Marine Biology

, Volume 91, Issue 2, pp 219–229 | Cite as

Feeding and swimming of lysianassid amphipods in a shallow cold-water bay

  • B. Sainte-Marie


The potential for dispersal by lysianassid amphipods and their localization to carrion in a shallow cold-water bay in the Middle Saint Lawrence Estuary were assessed by means of endobenthic sampling, SCUBA observations, measures of swimming speeds, and by exposure of bait (50–100 g of fish) in traps. Seventy-five to 99.9% of animals attracted to traps were lysianassid amphipods belonging to five species. Lysianassid species were spatially segregated in the Bay at low tide but all were more or less dispersed at high tide. Second cohortAnonyx sarsi Steele and Brunel,Boeckosimus edwardsi andOnisimus littoralis (Krøyer) were more dispersed than the small first cohort individuals. Second cohortA. sarsi were crawlers or low (0–0.5 m off the bottom) suprabenthic swimmers in the day, but upper (0.5–2 m) suprabenthic swimmers at night. In contrast, first cohortA. sarsi were crawlers or low suprabenthic swimmers day-and-night, whileOrchomenella pinguis (Boeck) followed this swimming pattern at night but were generally akinetic in the day. Mean swimming speeds ofA. sarsi (13.6 cm s-1) andOn. littoralis (12.1 cm s-1) were 2 to 3 times greater than those ofOr. pinguis (7.4 cm s-1) andPsammonyx nobilis (Stimpson) (4.4 cm s-1). Catchability coefficients (i.e. ratio number of individuals per trap:endobenthic abundance) were 74 (A. sarsi), 8 (On. littoralis), 7 (Or. pinguis), and 0.7 (P. nobolis) m2 of bottom. Gut content analysis indicated thatA. sarsi fed mostly on large carrion, whileOn. littoralis were markedly opportunistic, andOr. pinguis andP. nobilis relied on detritus, algae, and small crustaceans.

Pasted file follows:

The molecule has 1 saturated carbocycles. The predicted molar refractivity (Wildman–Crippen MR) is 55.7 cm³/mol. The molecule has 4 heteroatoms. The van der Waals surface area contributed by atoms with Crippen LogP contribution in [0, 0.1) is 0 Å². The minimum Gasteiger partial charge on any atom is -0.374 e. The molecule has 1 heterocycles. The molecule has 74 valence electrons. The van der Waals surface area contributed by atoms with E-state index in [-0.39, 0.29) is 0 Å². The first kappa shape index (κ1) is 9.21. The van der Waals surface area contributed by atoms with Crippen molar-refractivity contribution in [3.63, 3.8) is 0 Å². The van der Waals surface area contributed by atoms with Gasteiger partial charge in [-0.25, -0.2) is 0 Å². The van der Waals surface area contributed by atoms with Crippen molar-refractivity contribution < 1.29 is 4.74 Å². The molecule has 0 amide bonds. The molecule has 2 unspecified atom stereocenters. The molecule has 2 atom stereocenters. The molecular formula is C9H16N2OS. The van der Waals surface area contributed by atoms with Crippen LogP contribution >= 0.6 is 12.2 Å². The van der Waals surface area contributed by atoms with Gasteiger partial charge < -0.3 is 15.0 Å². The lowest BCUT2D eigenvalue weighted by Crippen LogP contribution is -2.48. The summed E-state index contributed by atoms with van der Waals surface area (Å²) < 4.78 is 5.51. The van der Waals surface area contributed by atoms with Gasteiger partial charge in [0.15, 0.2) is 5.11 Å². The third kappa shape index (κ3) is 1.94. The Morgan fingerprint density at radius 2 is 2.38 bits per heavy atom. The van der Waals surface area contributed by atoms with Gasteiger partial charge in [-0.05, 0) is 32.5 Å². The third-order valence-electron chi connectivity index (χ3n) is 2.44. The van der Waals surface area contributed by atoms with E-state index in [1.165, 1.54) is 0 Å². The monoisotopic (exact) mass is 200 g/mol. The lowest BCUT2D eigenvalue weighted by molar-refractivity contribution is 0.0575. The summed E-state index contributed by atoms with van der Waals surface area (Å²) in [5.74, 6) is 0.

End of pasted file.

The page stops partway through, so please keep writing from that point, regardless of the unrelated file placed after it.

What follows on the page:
Content Analysis Detritus High Tide Swimming Speed Ratio Number 
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Copyright information

© Springer-Verlag 1986

Authors and Affiliations

  • B. Sainte-Marie
    • 1
  1. 1.Department of BiologyDalhousie UniversityHalifaxCanada

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